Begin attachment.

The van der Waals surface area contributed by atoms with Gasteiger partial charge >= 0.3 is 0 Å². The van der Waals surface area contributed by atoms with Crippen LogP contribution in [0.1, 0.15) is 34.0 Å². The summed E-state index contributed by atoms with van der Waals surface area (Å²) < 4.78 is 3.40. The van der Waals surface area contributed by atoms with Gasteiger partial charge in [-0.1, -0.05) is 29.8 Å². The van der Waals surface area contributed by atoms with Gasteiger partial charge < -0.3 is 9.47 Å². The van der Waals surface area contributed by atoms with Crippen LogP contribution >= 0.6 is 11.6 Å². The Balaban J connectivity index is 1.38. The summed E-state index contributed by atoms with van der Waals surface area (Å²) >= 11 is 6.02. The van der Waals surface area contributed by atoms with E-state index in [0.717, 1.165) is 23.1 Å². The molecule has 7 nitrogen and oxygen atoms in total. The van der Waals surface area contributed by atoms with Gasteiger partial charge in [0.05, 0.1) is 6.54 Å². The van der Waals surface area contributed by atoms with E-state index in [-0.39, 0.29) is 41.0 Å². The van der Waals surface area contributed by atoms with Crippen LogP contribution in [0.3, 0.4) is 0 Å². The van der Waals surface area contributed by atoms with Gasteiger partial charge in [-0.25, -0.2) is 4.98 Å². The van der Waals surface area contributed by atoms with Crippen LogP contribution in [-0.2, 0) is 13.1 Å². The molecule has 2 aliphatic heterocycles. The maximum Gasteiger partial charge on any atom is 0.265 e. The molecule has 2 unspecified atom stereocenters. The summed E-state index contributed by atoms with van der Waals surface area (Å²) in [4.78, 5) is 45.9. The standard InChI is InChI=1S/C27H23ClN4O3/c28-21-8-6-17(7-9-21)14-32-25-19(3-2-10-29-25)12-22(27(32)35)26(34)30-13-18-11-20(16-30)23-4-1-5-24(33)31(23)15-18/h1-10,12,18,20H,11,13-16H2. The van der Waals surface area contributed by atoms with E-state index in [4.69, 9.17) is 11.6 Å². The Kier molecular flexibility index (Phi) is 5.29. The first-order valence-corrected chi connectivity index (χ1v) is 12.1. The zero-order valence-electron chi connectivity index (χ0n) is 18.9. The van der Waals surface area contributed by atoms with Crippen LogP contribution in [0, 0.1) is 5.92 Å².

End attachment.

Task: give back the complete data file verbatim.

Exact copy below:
The van der Waals surface area contributed by atoms with Gasteiger partial charge >= 0.3 is 0 Å². The van der Waals surface area contributed by atoms with Crippen LogP contribution in [0.1, 0.15) is 34.0 Å². The summed E-state index contributed by atoms with van der Waals surface area (Å²) < 4.78 is 3.40. The van der Waals surface area contributed by atoms with Gasteiger partial charge in [-0.1, -0.05) is 29.8 Å². The van der Waals surface area contributed by atoms with Gasteiger partial charge < -0.3 is 9.47 Å². The van der Waals surface area contributed by atoms with Crippen LogP contribution >= 0.6 is 11.6 Å². The Balaban J connectivity index is 1.38. The summed E-state index contributed by atoms with van der Waals surface area (Å²) >= 11 is 6.02. The van der Waals surface area contributed by atoms with E-state index in [0.717, 1.165) is 23.1 Å². The molecule has 7 nitrogen and oxygen atoms in total. The van der Waals surface area contributed by atoms with Gasteiger partial charge in [0.05, 0.1) is 6.54 Å². The van der Waals surface area contributed by atoms with E-state index in [-0.39, 0.29) is 41.0 Å². The van der Waals surface area contributed by atoms with Crippen LogP contribution in [0.3, 0.4) is 0 Å². The van der Waals surface area contributed by atoms with Gasteiger partial charge in [-0.25, -0.2) is 4.98 Å². The van der Waals surface area contributed by atoms with Crippen LogP contribution in [-0.2, 0) is 13.1 Å². The molecule has 2 aliphatic heterocycles. The maximum Gasteiger partial charge on any atom is 0.265 e. The molecule has 2 unspecified atom stereocenters. The summed E-state index contributed by atoms with van der Waals surface area (Å²) in [4.78, 5) is 45.9. The standard InChI is InChI=1S/C27H23ClN4O3/c28-21-8-6-17(7-9-21)14-32-25-19(3-2-10-29-25)12-22(27(32)35)26(34)30-13-18-11-20(16-30)23-4-1-5-24(33)31(23)15-18/h1-10,12,18,20H,11,13-16H2. The van der Waals surface area contributed by atoms with E-state index in [4.69, 9.17) is 11.6 Å². The Kier molecular flexibility index (Phi) is 5.29. The first-order valence-corrected chi connectivity index (χ1v) is 12.1. The zero-order valence-electron chi connectivity index (χ0n) is 18.9. The van der Waals surface area contributed by atoms with Crippen LogP contribution in [0, 0.1) is 5.92 Å².